I also present observations of the newly discovered FU Orionis variable, PTF~10qpf. FU Orionis stars are young stellar objects (YSOs) that exhibit long-lasting (≥10 yr), large-amplitude (≥5 mag) eruptions due to accretion instabilities in the star+disk system. These eruptions, for which there are precious few examples, play an important role in (i) determining the final mass and angular momentum of the newly born star, (ii) clearing the circumstellar envelope from which the star forms, and (iii) the formation of planets, and ultimately life, in the circumstellar disk. PTF~10qpf is only the fourth FU Orionis variable with detailed observations taken during the course of eruption. Furthermore, it is the best observed FU Orionis star prior to eruption, with both optical spectra and infrared photometry demonstrating that the star was a normal classical T Tauri star before its outburst. This discovery shows that the FU Orionis phenomenon is not reserved for only the most-massive YSOs, as had previously been suggested.

As robotic observing and automated data processing procedures render the standard transient discovery process mundane, we are quickly approaching an era where we will be overwhelmed with discoveries. The Large Synoptic Survey Telescope (LSST), with a planned start in 2020, is expected to discover ~50 million variable stars, an orders-of-magnitude leap over the currently known number of variables. As data volumes grow to these enormous sizes, it is clear that classical discovery and characterization techniques relying on the visual inspection of data are no longer tractable. In the final chapters of this dissertation, I present a scaleable machine-learning framework capable of identifying rare sources in a time-domain dataset, while also providing classifications for the most prevalent source types in the survey. Following a search of the variables identified in the All Sky Automated Survey, I discover four bright R Coronae Borealis stars, carbon-rich supergiants in a short-lived phase of late stellar evolution. The discovery of these stars, which were identified via a fully automated procedure, represent an important proof-of-concept demonstrating that advanced algorithmic procedures can unearth the rare astronomical sources that lead to leaps in our understanding of stellar evolution. I close with the presentation of a new machine-learning methodology for inferring the fundamental atmospheric properties of stars, Teff, log g, and [Fe/H], without obtaining spectra. While the development of these tools, which predict the atmospheric parameters from photometric light curves, are still in their infancy, I argue that their continued development will enable the conversion of large photometric time-domain surveys, such as LSST, into pseudo-spectrographs.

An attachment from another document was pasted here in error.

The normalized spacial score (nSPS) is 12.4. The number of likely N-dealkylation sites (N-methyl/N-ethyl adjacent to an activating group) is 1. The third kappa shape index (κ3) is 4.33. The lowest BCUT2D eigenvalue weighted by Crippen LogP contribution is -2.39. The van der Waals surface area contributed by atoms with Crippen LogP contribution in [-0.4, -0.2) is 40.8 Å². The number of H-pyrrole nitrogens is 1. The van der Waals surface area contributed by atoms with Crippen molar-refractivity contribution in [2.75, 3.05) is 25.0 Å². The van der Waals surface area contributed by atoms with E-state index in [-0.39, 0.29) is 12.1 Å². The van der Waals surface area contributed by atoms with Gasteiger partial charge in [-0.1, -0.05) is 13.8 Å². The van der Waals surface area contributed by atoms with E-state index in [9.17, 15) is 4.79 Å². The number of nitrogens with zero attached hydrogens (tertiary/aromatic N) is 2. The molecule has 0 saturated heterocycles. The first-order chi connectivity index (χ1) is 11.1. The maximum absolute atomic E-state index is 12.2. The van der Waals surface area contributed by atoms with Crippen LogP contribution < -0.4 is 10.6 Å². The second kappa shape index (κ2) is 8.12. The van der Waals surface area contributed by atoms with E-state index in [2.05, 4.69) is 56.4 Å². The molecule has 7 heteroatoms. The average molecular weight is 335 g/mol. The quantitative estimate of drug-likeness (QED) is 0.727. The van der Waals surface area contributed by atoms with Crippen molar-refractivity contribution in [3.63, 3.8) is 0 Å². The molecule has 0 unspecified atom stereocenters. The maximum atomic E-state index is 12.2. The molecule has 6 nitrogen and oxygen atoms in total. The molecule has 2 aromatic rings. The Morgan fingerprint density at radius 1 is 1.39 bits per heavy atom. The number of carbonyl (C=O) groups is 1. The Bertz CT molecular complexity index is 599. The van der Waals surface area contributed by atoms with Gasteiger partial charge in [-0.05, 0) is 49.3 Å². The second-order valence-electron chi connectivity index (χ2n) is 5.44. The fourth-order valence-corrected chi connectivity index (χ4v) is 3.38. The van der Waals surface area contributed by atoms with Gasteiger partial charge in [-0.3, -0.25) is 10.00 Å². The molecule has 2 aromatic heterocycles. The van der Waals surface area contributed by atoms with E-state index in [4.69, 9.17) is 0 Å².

Astrophysical science should no longer be viewed as a static tableau but instead as the unraveling of violent beginnings in a dynamic cosmos. The use of machine learning to extract novel results from large astronomical datasets occupies an instrumental portion of a burgeoning 21st century revolution in the way we conduct ourselves as scientists — the poetic connection of this modern approach applied to the millennia-old practice of monitoring the heavens will uncover a universe of new mysteries.